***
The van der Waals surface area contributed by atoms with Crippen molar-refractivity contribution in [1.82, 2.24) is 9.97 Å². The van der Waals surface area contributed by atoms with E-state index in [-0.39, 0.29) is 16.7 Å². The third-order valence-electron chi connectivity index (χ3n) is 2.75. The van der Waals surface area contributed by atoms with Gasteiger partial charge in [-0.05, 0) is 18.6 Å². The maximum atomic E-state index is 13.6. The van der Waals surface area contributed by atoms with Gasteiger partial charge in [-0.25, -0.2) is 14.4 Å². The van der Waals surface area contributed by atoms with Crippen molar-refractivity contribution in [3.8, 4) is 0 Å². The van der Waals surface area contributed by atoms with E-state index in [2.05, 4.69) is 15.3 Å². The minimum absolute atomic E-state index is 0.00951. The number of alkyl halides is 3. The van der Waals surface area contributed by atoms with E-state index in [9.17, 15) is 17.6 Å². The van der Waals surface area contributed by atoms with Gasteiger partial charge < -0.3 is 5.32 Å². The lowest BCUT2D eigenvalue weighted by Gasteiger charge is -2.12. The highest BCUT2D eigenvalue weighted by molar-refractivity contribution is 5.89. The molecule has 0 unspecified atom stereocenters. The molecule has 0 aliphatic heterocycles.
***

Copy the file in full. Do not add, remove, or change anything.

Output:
The van der Waals surface area contributed by atoms with Crippen molar-refractivity contribution in [1.82, 2.24) is 9.97 Å². The van der Waals surface area contributed by atoms with E-state index in [-0.39, 0.29) is 16.7 Å². The third-order valence-electron chi connectivity index (χ3n) is 2.75. The van der Waals surface area contributed by atoms with Gasteiger partial charge in [-0.05, 0) is 18.6 Å². The maximum atomic E-state index is 13.6. The van der Waals surface area contributed by atoms with Gasteiger partial charge in [-0.25, -0.2) is 14.4 Å². The van der Waals surface area contributed by atoms with Crippen molar-refractivity contribution in [3.8, 4) is 0 Å². The van der Waals surface area contributed by atoms with E-state index in [2.05, 4.69) is 15.3 Å². The minimum absolute atomic E-state index is 0.00951. The number of alkyl halides is 3. The van der Waals surface area contributed by atoms with E-state index in [9.17, 15) is 17.6 Å². The van der Waals surface area contributed by atoms with Gasteiger partial charge < -0.3 is 5.32 Å². The lowest BCUT2D eigenvalue weighted by Gasteiger charge is -2.12. The highest BCUT2D eigenvalue weighted by molar-refractivity contribution is 5.89. The molecule has 0 unspecified atom stereocenters. The molecule has 0 aliphatic heterocycles.